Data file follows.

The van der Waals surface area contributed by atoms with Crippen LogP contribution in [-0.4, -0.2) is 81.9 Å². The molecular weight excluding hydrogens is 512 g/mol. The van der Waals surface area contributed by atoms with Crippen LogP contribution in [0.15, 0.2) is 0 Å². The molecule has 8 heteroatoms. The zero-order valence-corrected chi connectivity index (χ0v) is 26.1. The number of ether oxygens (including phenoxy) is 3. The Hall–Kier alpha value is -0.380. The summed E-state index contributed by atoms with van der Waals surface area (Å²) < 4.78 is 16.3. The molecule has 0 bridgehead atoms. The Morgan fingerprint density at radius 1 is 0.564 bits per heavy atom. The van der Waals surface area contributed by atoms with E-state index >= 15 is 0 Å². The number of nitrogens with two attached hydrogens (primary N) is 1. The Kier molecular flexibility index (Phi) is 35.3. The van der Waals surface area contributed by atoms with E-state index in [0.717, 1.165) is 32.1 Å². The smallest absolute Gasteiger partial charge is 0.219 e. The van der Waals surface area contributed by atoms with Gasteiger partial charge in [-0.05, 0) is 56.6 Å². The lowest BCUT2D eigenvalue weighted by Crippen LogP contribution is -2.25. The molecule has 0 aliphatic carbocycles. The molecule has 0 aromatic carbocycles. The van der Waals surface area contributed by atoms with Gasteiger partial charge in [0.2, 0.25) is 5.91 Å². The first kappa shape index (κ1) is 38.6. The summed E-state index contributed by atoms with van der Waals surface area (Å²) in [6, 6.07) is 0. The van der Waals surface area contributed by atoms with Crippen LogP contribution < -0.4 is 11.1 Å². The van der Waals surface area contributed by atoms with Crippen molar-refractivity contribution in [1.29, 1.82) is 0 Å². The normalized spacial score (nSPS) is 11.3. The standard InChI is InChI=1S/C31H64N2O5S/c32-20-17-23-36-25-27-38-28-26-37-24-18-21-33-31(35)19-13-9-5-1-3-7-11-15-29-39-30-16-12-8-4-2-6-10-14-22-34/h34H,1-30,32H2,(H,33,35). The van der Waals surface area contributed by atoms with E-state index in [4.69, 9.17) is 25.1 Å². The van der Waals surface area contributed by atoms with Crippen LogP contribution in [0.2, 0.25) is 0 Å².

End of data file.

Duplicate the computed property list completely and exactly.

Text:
The van der Waals surface area contributed by atoms with Crippen LogP contribution in [-0.4, -0.2) is 81.9 Å². The molecular weight excluding hydrogens is 512 g/mol. The van der Waals surface area contributed by atoms with Crippen LogP contribution in [0.15, 0.2) is 0 Å². The molecule has 8 heteroatoms. The zero-order valence-corrected chi connectivity index (χ0v) is 26.1. The number of ether oxygens (including phenoxy) is 3. The Hall–Kier alpha value is -0.380. The summed E-state index contributed by atoms with van der Waals surface area (Å²) < 4.78 is 16.3. The molecule has 0 bridgehead atoms. The Morgan fingerprint density at radius 1 is 0.564 bits per heavy atom. The van der Waals surface area contributed by atoms with E-state index >= 15 is 0 Å². The number of nitrogens with two attached hydrogens (primary N) is 1. The Kier molecular flexibility index (Phi) is 35.3. The van der Waals surface area contributed by atoms with E-state index in [0.717, 1.165) is 32.1 Å². The smallest absolute Gasteiger partial charge is 0.219 e. The van der Waals surface area contributed by atoms with Gasteiger partial charge in [-0.05, 0) is 56.6 Å². The lowest BCUT2D eigenvalue weighted by Crippen LogP contribution is -2.25. The molecule has 0 aliphatic carbocycles. The molecule has 0 aromatic carbocycles. The van der Waals surface area contributed by atoms with Gasteiger partial charge in [0.2, 0.25) is 5.91 Å². The first kappa shape index (κ1) is 38.6. The summed E-state index contributed by atoms with van der Waals surface area (Å²) in [6, 6.07) is 0. The van der Waals surface area contributed by atoms with Crippen LogP contribution < -0.4 is 11.1 Å². The van der Waals surface area contributed by atoms with Crippen molar-refractivity contribution in [1.29, 1.82) is 0 Å². The normalized spacial score (nSPS) is 11.3. The standard InChI is InChI=1S/C31H64N2O5S/c32-20-17-23-36-25-27-38-28-26-37-24-18-21-33-31(35)19-13-9-5-1-3-7-11-15-29-39-30-16-12-8-4-2-6-10-14-22-34/h34H,1-30,32H2,(H,33,35). The van der Waals surface area contributed by atoms with E-state index in [4.69, 9.17) is 25.1 Å². The van der Waals surface area contributed by atoms with Crippen LogP contribution in [0.2, 0.25) is 0 Å².